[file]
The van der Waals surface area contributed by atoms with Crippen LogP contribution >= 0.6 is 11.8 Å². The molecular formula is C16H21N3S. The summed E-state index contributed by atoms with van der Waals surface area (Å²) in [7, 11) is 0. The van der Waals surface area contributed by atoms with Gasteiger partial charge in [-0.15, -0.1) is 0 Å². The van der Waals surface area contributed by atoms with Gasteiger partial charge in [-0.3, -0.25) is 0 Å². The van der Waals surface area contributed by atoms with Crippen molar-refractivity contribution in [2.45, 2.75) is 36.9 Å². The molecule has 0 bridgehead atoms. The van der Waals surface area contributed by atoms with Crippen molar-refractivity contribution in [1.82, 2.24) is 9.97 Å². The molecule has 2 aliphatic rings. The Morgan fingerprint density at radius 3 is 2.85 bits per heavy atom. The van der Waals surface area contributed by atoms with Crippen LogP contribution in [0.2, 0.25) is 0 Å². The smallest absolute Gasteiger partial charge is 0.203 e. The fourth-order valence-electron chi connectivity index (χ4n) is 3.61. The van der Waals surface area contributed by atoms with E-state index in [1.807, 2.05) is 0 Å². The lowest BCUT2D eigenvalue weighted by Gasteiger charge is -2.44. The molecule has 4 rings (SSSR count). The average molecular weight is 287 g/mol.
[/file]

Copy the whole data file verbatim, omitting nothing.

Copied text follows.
The van der Waals surface area contributed by atoms with Crippen LogP contribution >= 0.6 is 11.8 Å². The molecular formula is C16H21N3S. The summed E-state index contributed by atoms with van der Waals surface area (Å²) in [7, 11) is 0. The van der Waals surface area contributed by atoms with Gasteiger partial charge in [-0.15, -0.1) is 0 Å². The van der Waals surface area contributed by atoms with Gasteiger partial charge in [-0.3, -0.25) is 0 Å². The van der Waals surface area contributed by atoms with Crippen molar-refractivity contribution in [2.45, 2.75) is 36.9 Å². The molecule has 0 bridgehead atoms. The van der Waals surface area contributed by atoms with Crippen molar-refractivity contribution in [1.82, 2.24) is 9.97 Å². The molecule has 2 aliphatic rings. The Morgan fingerprint density at radius 3 is 2.85 bits per heavy atom. The van der Waals surface area contributed by atoms with Crippen LogP contribution in [0.2, 0.25) is 0 Å². The smallest absolute Gasteiger partial charge is 0.203 e. The fourth-order valence-electron chi connectivity index (χ4n) is 3.61. The van der Waals surface area contributed by atoms with E-state index in [1.807, 2.05) is 0 Å². The lowest BCUT2D eigenvalue weighted by Gasteiger charge is -2.44. The molecule has 4 rings (SSSR count). The average molecular weight is 287 g/mol.